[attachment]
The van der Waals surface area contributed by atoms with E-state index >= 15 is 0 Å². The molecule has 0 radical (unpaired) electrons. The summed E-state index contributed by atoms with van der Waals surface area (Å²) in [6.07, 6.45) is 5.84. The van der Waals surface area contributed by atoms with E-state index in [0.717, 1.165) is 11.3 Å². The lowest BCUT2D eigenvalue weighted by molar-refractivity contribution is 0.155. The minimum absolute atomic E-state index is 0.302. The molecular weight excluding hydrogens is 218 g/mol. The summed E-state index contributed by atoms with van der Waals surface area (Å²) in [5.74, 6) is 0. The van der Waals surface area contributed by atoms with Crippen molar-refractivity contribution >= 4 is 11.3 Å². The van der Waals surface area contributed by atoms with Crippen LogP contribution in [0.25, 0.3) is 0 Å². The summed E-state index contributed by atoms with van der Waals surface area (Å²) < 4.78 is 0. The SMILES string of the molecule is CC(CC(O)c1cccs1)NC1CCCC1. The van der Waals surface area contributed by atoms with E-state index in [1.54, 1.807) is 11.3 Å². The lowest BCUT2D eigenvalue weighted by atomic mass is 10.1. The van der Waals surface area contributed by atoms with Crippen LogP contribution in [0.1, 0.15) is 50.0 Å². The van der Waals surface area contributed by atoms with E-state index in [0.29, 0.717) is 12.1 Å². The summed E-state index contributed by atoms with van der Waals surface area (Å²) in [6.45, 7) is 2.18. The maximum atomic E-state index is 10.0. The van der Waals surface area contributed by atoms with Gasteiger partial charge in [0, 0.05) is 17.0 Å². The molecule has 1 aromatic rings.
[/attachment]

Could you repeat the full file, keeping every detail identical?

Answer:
The van der Waals surface area contributed by atoms with E-state index >= 15 is 0 Å². The molecule has 0 radical (unpaired) electrons. The summed E-state index contributed by atoms with van der Waals surface area (Å²) in [6.07, 6.45) is 5.84. The van der Waals surface area contributed by atoms with E-state index in [0.717, 1.165) is 11.3 Å². The lowest BCUT2D eigenvalue weighted by molar-refractivity contribution is 0.155. The minimum absolute atomic E-state index is 0.302. The molecular weight excluding hydrogens is 218 g/mol. The summed E-state index contributed by atoms with van der Waals surface area (Å²) in [5.74, 6) is 0. The van der Waals surface area contributed by atoms with Crippen molar-refractivity contribution >= 4 is 11.3 Å². The van der Waals surface area contributed by atoms with Crippen LogP contribution in [0.25, 0.3) is 0 Å². The summed E-state index contributed by atoms with van der Waals surface area (Å²) < 4.78 is 0. The SMILES string of the molecule is CC(CC(O)c1cccs1)NC1CCCC1. The van der Waals surface area contributed by atoms with E-state index in [1.54, 1.807) is 11.3 Å². The lowest BCUT2D eigenvalue weighted by atomic mass is 10.1. The van der Waals surface area contributed by atoms with Crippen LogP contribution in [0.1, 0.15) is 50.0 Å². The van der Waals surface area contributed by atoms with E-state index in [0.29, 0.717) is 12.1 Å². The summed E-state index contributed by atoms with van der Waals surface area (Å²) in [6.45, 7) is 2.18. The maximum atomic E-state index is 10.0. The van der Waals surface area contributed by atoms with Gasteiger partial charge in [0, 0.05) is 17.0 Å². The molecule has 1 aromatic rings.